The small-time auto trader, 32, left Diyala earlier this year after members of a Shia militia destroyed his house.
He says this town outside Damascus has been more secure, but he has run out of money and has been unable to find work. He is thinking of trying his luck in Baghdad.
Hassam Abdul Rahman might join him. Life in Iraq, the 42-year-old mechanical engineer says, "is very bad." But he, too, has exhausted his savings in Syria.
"I think I will return to Baghdad and" - he pauses - "see if it's good to live."
While the majority of the more than 2 million Iraqi refugees remain in Syria, Jordan and other Iraqi neighbors, the U.N. High Commissioner for Refugees estimates that some 110,000 have returned to the country. Neither the United Nations nor the United States is encouraging returns.
Refugee advocates say the principal reason Iraqis have for going back is that they have run out of money - not that they believe conditions have become safe.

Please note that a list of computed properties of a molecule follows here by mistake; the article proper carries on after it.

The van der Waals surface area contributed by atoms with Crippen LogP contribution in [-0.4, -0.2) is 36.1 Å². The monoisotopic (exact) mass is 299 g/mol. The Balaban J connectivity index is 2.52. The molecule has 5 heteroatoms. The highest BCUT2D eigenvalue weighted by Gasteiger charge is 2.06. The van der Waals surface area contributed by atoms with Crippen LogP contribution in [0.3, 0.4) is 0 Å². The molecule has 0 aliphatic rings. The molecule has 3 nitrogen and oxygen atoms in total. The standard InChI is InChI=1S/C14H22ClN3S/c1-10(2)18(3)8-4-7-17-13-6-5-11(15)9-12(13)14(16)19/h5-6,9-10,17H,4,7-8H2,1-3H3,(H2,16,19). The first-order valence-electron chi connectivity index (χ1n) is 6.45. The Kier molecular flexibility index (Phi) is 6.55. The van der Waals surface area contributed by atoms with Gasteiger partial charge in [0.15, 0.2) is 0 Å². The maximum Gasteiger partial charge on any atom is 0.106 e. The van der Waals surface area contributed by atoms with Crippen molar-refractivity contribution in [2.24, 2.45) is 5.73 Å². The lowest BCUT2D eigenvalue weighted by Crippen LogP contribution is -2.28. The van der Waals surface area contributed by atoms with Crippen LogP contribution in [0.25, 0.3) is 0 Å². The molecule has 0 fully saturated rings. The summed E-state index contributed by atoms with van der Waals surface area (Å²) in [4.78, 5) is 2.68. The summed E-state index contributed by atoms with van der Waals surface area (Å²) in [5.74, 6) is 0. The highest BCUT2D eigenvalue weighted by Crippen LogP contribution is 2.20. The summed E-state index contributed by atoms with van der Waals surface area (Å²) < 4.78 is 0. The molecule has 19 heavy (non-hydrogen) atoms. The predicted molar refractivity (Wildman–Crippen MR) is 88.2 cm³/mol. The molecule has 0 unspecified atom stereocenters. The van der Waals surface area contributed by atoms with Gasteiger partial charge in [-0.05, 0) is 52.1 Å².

"It's not massive in any way," says Laurens Jolles, the UNHCR representative in Jordan. "We're still talking about individuals and smaller groups of people. But I think that there is probably more willingness now to consider return. Not least because of the length of time people have stayed abroad, because of the fact that they're not seeing any foreseeable advantage for them to continue staying, and because the situation in host countries such as Jordan and Syria is become to a certain extent more difficult."
Given the sectarian cleansing that has taken place in Baghdad and elsewhere, many have returned not to their homes, which in some cases are occupied by other families, but to other neighborhoods, cities and regions.
"They're going from one displacement to another displacement," says Imran Riza, the top U.N. refugee official in Jordan.
"It's not clear when they'll go back to their homes, and it's not clear what policy applies and what guidelines will apply and what legislation applies in terms of property restitution."
Many Iraqis say they will never return. Distrust of the current government is widespread among the refugees, as is skepticism about reports of declining violence.
"It is impossible," said Nadia Abbas, a 39-year-old Shia Muslim who is married to a Sunni. "I cannot live in a Shia neighborhood because my husband will be killed. We cannot live in a Sunni neighborhood because I will be killed."